The group Friends of Lagoon Valley then sued over general plan consistency and application of the density bonus law. Solano County Superior Court Judge Donald Fretz ruled for the city and ordered Friends to pay Triad $12,000 to offset the cost of preparing the administrative record. On appeal, the First District upheld the ruling in its entirety.

Friends argued that the project was incompatible because it would increase traffic congestion beyond general plan thresholds, reduce the size of the policy plan's envisioned business park, and provide more housing than the plan allowed.

The court, however, ruled that Friends was reading the general plan's traffic congestion policies too strictly. The policies provide exceptions for projects such as this one, the court found. Plus the city required payment of impact fees for specific mitigation measures, and the City and Caltrans are working on a cooperative study of clogged freeway ramps, the court determined.

As for office development, the court conceded that the project's 700,000 square feet of office space is far less than the policy plan's 4 million square feet for offices and a hospital. But, Presiding Justice William McGuiness wrote, "This difference in square footage, while significant, does not in itself violate the city's plans."

Regarding the additional housing units, the court ruled that Friends' "argument construes the policies expressed in the plans too rigidly and ignores the flexibility city officials have in implementing them."

Citing Napa Citizens for Honest Government v. Napa County Bd. of Supervisors, (2001) 91 Cal.App.4th 342, 378, McGuiness wrote, "The question is not whether the square footage of the proposed development matches the square footage envisioned for various uses in planning documents, ‘but whether the project is compatible with, and does not frustrate, the general plan's goals and policies.'"

"Substantial evidence supports the city's conclusion that the residential development proposed in the project is compatible with general plan goals and policies," the court ruled.

On the density bonus law (Government Code § 65915), the court provided the first published interpretation of 2004 legislative amendments that established a sliding scale for mandatory density bonuses of 20% to 35% depending on the amount and type of housing a developer provides (see CP&DR, September 2004). Lagoon Valley project opponents argued that the 40.5% bonus Vacaville granted to Triad was beyond the statutorily allowed 35%, especially because the city has no ordinance permitting a greater bonus. The court disagreed.

"[I]t is clear that 35% represents the maximum amount of bonus a city is required to provide, not the minimum amount a developer can ever obtain," Boren wrote. In addition, he wrote, "Nothing in the density bonus law suggests that a municipality must enact an ordinance any time it wishes to provide more of a density bonus than is required by state law."

This part of the decision is particularly troubling to some planners because it means a city or county essentially may use ad-hoc density bonuses to supersede zoning.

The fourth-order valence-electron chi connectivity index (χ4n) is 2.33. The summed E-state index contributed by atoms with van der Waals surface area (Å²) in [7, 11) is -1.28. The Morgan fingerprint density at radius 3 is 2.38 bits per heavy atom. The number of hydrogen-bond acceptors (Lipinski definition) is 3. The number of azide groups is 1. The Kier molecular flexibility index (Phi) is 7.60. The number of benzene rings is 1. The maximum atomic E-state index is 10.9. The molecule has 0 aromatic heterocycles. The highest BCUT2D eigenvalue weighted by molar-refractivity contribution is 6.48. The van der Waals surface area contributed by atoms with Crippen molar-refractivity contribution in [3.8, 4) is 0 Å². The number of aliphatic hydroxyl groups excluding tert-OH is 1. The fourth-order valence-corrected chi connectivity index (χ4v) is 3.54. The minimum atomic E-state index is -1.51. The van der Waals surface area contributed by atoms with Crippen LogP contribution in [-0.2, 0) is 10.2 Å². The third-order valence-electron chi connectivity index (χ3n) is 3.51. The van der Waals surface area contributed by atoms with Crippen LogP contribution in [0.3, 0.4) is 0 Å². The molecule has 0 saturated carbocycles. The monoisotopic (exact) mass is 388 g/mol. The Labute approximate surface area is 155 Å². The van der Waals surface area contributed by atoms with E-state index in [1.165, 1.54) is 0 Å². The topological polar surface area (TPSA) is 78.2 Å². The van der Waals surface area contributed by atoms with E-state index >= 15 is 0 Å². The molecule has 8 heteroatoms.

But Stewart, the city's attorney, said the ruling simply lets cities decide on projects case-by-case. "It does give the city the authority and some flexibility in application of the density bonus statute," she said.

Vacaville granted the 40.5% bonus to what would have been a 730-unit project because Triad agreed to provide 100 age-restricted townhouses, 75 units of moderate-income housing, and amenities including parks and a fire station. Opponents argued the senior housing density bonus applies only to the age-restricted portion of the development. Again the court disagreed.

"Nothing in § 65915 states or suggests that the density bonus for senior citizen housing could not be applied to the development project as a whole," Boren wrote.

"We recognize that, under our interpretation," Boren continued, "the senior housing provision of § 65915 has the potential to create a windfall for developers in some circumstances."

Attorney Flashman said an appeal to the state Supreme Court is possible. Leaders of the California Chapter of the American Planning Association are talking about asking state lawmakers to clarify their intent on the density bonus provisions. Meanwhile, the project cannot proceed yet because — under Triad's settlement with Greenbelt Alliance — the developer must circulate an initiative to delineate an urban planning area. If the City Council declines to adopt the initiative, or if voters reject it, then Triad would be on the hook for huge open space mitigation fees before it could build.

The Case:
Friends of Lagoon Valley v. City of Vacaville, No. A113236, 07 C.D.O.S. 10460, 2007 DJDAR 13253. Filed August 28, 2007.
The Lawyers:
For Friends: Stuart Flashman, (510) 652-5373.
For the city: Melinda C.H. Stuart, city attorney's office, (707) 449-5105.
For Triad Communities: Clark Morrison, Cox, Castle & Nicholson, (415) 392-4200.